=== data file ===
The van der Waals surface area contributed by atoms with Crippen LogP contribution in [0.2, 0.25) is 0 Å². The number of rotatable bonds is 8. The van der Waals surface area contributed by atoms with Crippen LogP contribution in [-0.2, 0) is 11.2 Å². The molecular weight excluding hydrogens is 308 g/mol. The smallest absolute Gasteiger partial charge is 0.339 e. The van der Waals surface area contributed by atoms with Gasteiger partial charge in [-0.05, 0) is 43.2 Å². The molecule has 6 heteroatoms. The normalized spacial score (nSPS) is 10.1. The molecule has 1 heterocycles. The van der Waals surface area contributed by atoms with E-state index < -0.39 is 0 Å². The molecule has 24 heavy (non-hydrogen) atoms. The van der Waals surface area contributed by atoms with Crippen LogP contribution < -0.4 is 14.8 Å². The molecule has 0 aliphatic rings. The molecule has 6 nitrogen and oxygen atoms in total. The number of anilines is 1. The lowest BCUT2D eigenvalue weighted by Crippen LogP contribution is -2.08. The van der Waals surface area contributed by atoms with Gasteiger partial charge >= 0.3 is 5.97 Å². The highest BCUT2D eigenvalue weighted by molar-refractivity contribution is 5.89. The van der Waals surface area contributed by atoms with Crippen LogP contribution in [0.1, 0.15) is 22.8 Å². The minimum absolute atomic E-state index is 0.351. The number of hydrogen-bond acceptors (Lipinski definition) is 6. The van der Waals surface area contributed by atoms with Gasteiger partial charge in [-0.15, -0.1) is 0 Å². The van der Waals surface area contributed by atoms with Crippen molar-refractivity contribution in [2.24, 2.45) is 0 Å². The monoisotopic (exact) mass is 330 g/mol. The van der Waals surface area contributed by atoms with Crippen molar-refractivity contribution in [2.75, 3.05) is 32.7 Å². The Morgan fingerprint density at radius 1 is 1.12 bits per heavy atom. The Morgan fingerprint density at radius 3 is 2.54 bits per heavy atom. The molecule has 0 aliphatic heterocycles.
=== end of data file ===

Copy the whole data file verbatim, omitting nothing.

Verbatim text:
The van der Waals surface area contributed by atoms with Crippen LogP contribution in [0.2, 0.25) is 0 Å². The number of rotatable bonds is 8. The van der Waals surface area contributed by atoms with Crippen LogP contribution in [-0.2, 0) is 11.2 Å². The molecular weight excluding hydrogens is 308 g/mol. The smallest absolute Gasteiger partial charge is 0.339 e. The van der Waals surface area contributed by atoms with Gasteiger partial charge in [-0.05, 0) is 43.2 Å². The molecule has 6 heteroatoms. The normalized spacial score (nSPS) is 10.1. The molecule has 1 heterocycles. The van der Waals surface area contributed by atoms with E-state index < -0.39 is 0 Å². The molecule has 24 heavy (non-hydrogen) atoms. The van der Waals surface area contributed by atoms with Crippen LogP contribution < -0.4 is 14.8 Å². The molecule has 0 aliphatic rings. The molecule has 6 nitrogen and oxygen atoms in total. The number of anilines is 1. The lowest BCUT2D eigenvalue weighted by Crippen LogP contribution is -2.08. The van der Waals surface area contributed by atoms with Gasteiger partial charge >= 0.3 is 5.97 Å². The highest BCUT2D eigenvalue weighted by molar-refractivity contribution is 5.89. The van der Waals surface area contributed by atoms with Crippen LogP contribution in [0.1, 0.15) is 22.8 Å². The minimum absolute atomic E-state index is 0.351. The number of hydrogen-bond acceptors (Lipinski definition) is 6. The van der Waals surface area contributed by atoms with Gasteiger partial charge in [-0.15, -0.1) is 0 Å². The van der Waals surface area contributed by atoms with Crippen molar-refractivity contribution in [2.24, 2.45) is 0 Å². The monoisotopic (exact) mass is 330 g/mol. The van der Waals surface area contributed by atoms with Crippen molar-refractivity contribution in [2.75, 3.05) is 32.7 Å². The Morgan fingerprint density at radius 1 is 1.12 bits per heavy atom. The Morgan fingerprint density at radius 3 is 2.54 bits per heavy atom. The molecule has 0 aliphatic heterocycles.